Breastfeeding can be a hard, isolating, and emotional journey, which is why it's so important to have support. That's why Romper launched a Facebook breastfeeding community, Breastfeeding TBH — to help make feeding another human being with your own body a little easier. Every day readers ask questions because, let's face it, breastfeeding is complicated, and each week in Rack Facts, Romper speaks with a lactation consultant to answer as many of those questions as possible. After all, everyone can use a little expert help, especially when it comes to feeding your kid.
"Breastfeeding is the most natural thing in the world," society says. Sure. Unless you're traveling. Or sick as a dog. Or using a nipple shield to get your baby to latch. Then breastfeeding becomes infinitely more complicated. You know it's worth it for your baby, but if I hear one more person tell me that breastfeeding is way easier than bottle feeding, I might just snap.
Both have their pros and cons, but because the nourishment you're giving your baby is coming from your actual body, it's a little harder to treat it with nonchalance and convince yourself that everything will be OK. When you're not feeling well, when your diet is affecting your baby, and when your allergic reaction makes you worried for your little one, breastfeeding becomes hard.
But that's why the experts are there. I talked to International Board Certified Lactation Consultant Nadine Fournier of KW Breastfeeding to get her advice and expertise so you can make breastfeeding feel as natural as possible, no matter what your circumstances are.
1. Frozen Milk Spoiling
I recently went back to work, and on Monday I was planning to take frozen milk out so that I can rotate what I have stored up. I noticed that my frozen milk from a couple of months ago is spoiled already, but I have given her frozen milk before that was frozen for a couple of weeks and fine. Any insight on how long you are able to freeze it before it goes bad?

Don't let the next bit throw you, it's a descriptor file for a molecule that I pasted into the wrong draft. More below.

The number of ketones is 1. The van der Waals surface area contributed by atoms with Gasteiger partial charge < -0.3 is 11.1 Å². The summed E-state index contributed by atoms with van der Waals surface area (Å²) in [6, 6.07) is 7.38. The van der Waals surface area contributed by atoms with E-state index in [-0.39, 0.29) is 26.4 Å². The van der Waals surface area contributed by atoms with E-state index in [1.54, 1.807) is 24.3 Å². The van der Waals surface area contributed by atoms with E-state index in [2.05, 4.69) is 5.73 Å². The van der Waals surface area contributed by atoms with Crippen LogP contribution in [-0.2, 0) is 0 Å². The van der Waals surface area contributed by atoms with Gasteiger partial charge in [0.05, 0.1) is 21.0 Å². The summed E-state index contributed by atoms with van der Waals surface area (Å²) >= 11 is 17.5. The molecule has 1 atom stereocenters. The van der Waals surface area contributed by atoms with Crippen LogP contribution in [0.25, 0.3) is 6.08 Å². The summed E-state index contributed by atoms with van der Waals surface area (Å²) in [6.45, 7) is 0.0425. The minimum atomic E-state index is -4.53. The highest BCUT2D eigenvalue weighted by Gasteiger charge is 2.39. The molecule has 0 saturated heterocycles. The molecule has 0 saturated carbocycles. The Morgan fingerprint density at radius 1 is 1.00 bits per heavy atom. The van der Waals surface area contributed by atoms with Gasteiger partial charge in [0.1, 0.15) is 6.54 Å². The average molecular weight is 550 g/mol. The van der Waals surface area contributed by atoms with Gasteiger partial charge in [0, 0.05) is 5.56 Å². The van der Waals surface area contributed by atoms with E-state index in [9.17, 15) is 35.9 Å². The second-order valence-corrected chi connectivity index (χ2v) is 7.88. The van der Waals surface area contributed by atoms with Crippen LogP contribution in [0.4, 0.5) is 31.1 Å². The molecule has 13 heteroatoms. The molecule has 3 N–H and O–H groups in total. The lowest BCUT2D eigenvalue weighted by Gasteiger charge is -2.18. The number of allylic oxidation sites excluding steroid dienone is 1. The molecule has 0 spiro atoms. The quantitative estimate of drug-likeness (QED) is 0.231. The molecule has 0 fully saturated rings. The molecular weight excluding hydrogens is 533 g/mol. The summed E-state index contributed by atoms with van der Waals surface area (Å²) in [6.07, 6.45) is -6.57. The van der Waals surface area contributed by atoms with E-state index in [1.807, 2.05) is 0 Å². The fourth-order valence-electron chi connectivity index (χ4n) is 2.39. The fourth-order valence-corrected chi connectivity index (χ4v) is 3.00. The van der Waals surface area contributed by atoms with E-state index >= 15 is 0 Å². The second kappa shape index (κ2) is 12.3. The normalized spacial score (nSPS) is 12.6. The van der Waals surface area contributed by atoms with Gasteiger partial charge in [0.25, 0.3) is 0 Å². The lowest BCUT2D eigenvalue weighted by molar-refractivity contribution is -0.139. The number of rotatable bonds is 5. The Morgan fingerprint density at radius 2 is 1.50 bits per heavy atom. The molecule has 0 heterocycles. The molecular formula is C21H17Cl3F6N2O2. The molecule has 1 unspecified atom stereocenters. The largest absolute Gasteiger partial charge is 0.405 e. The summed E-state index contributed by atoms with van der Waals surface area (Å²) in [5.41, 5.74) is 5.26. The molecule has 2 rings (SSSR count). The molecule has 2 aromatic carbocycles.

Fournier says breastmilk can be frozen up to six months in the separate freezer compartment of a refrigerator or up to one year in a deep freezer. If you know that your milk is going to be frozen, she suggests freezing it as soon as possible in a storage container or bag made specifically for storing breastmilk and store milk in the back of the freezer rather than the door, making sure that your freezer is set to the correct temperature. "Unless the milk has a distinctive sour milk smell, it is safe to feed to the baby," Fournier says. "If the breast milk continues to smell or taste bad, even with proper storage, it is possible there is excess lipase, which can be treated by scalding the milk prior to freezing."
2. Allergic Reaction While Breastfeeding
If I accidentally eat something I'm allergic to and I'm reacting, should I still breastfeed or wait until it's out of my system?
Fournier says that it is safe to breastfeed while having an allergic reaction, but that some allergy medications however can have an effect on your supply. She suggests checking with your pharmacist or contacting a local lactation consultant to find a medication that is compatible with breastfeeding.
3. Will Milk Run Out?
I exclusively pump and have noticed my supply is getting low. Once you run out of milk is it gone for good?